I had occasion last week to listen to an excellent presentation by volunteer Gary Travers, a member of the SMP, or Senior Medicare Patrol program. I have to admit I was not familiar with this group’s work, but their goal is to “…teach Medicare beneficiaries how to protect their personal identity, identify and report errors on their health care bills and identify deceptive health care practices, such as illegal marketing, providing unnecessary or inappropriate services and charging for services that were never provided.” SMP is funded by the U.S. Administration on Aging.
This is an extremely worthwhile organization, and I believe the volunteers who make educational presentations for SMP genuinely care about the senior citizens and others who receive either Medicare or Medicaid benefits. I didn’t detect any hidden messages or sales pitches. SMP just wants people to know their rights and responsibilities, to help seniors guard against identity theft, and to report fraud in the Medicare system. That fraud is rampant among unscrupulous doctors and hospitals, and, along with legitimate billing errors costs taxpayers billions of dollars each year, Here is some information from the SMP site:
Who Are the SMPs?
The SMP programs, also known as Senior Medicare Patrol programs, help Medicare and Medicaid beneficiaries avoid, detect, and prevent health care fraud. In doing so, they not only protect older persons, they also help preserve the integrity of the Medicare and Medicaid programs. Because this work often requires face-to-face contact to be most effective, SMPs nationwide recruit and teach nearly 4,500 volunteers every year to help in this effort. Most SMP volunteers are both retired and Medicare beneficiaries and thus well-positioned to assist their peers.
SMP staff and their highly trained volunteers conduct outreach to Medicare beneficiaries in their communities through group presentations, exhibiting at community events, answering calls to the SMP help lines and one-on-one counseling. Their primary goal is to teach Medicare beneficiaries how to protect their personal identity, identify and report errors on their health care bills and identify deceptive health care practices, such as illegal marketing, providing unnecessary or inappropriate services and charging for services that were never provided. In some cases, SMPs do more than educate: When Medicare and Medicaid beneficiaries are unable to act on their own behalf to address these problems, the SMPs work with family caregivers and others to address the problems, and if necessary, make referrals to outside organizations who are able to intervene.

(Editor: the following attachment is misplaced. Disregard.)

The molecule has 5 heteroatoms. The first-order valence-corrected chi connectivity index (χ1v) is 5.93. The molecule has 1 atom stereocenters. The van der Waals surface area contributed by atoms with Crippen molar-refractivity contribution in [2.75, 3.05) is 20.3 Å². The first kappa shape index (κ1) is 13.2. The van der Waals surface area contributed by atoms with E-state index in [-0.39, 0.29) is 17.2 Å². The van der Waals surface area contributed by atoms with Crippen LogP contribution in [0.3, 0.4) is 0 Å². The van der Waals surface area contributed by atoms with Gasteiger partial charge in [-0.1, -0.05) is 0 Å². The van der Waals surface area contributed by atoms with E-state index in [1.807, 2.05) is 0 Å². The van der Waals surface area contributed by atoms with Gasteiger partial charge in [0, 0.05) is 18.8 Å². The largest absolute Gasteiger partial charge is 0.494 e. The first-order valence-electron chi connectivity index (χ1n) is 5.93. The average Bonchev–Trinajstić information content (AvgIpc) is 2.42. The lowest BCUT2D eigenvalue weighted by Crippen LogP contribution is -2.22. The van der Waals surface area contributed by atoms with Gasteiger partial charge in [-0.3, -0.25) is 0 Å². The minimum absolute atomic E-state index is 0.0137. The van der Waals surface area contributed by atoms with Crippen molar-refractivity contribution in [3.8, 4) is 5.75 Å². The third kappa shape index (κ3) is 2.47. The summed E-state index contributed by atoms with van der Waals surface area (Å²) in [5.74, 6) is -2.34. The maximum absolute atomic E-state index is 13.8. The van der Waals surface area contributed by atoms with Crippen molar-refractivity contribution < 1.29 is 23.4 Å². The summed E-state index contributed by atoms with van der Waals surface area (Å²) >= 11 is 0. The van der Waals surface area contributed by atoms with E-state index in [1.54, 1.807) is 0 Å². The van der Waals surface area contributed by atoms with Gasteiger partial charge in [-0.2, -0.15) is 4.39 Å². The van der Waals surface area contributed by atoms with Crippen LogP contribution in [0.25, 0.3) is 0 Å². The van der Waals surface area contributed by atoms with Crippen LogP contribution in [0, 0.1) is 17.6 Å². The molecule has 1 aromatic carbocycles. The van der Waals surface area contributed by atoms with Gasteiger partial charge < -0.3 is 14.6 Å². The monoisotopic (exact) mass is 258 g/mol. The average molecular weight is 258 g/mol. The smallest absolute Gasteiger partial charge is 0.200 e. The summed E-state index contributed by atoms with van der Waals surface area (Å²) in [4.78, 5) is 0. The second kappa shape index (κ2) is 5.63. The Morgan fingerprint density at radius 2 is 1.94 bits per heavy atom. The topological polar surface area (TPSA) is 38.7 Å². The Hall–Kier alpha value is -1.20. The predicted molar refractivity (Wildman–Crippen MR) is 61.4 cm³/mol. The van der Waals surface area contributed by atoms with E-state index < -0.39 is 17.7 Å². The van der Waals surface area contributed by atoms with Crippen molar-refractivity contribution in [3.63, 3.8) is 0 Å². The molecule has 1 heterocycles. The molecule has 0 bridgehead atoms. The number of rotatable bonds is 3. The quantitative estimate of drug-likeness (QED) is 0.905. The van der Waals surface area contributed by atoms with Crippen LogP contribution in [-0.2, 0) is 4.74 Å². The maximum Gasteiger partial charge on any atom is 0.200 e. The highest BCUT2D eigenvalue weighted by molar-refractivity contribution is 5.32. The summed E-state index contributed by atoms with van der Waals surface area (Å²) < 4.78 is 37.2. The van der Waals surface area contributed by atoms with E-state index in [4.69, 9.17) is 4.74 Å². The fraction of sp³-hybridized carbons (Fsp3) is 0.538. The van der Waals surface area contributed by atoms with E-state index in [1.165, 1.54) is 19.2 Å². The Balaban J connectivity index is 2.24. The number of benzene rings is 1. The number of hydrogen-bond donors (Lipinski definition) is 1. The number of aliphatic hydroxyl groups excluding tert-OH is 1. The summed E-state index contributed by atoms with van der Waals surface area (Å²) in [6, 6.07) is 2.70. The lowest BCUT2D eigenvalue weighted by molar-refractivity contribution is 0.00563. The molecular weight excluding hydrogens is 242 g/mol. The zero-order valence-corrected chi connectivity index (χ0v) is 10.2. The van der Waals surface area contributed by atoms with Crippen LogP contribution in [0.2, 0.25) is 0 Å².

How They Work
SMPs are funded by the U.S. Administration on Aging (AoA). They receive technical assistance from the National Consumer Protection Technical Resource Center. Financial support from AoA and technical support from The Center are not enough to maintain the accomplishments of the SMPs. SMPs rely on the efforts of thousands of volunteers and hundreds of partnerships at the community, state and national levels. For more details about volunteer opportunities available within the SMP program, click here. If you are interested in ways your organization can partner with SMPs, click here.
SMP activities support AoA’s goals of promoting increased choice and greater independence among older adults. The activities of the SMP program also serve to enhance the financial, emotional, physical and mental well-being of older adults — thereby increasing their capacity to maintain security and independence in retirement and to make better financial and health care choices. For more information about the SMP program from AoA, click here. To locate an SMP in your area, click here.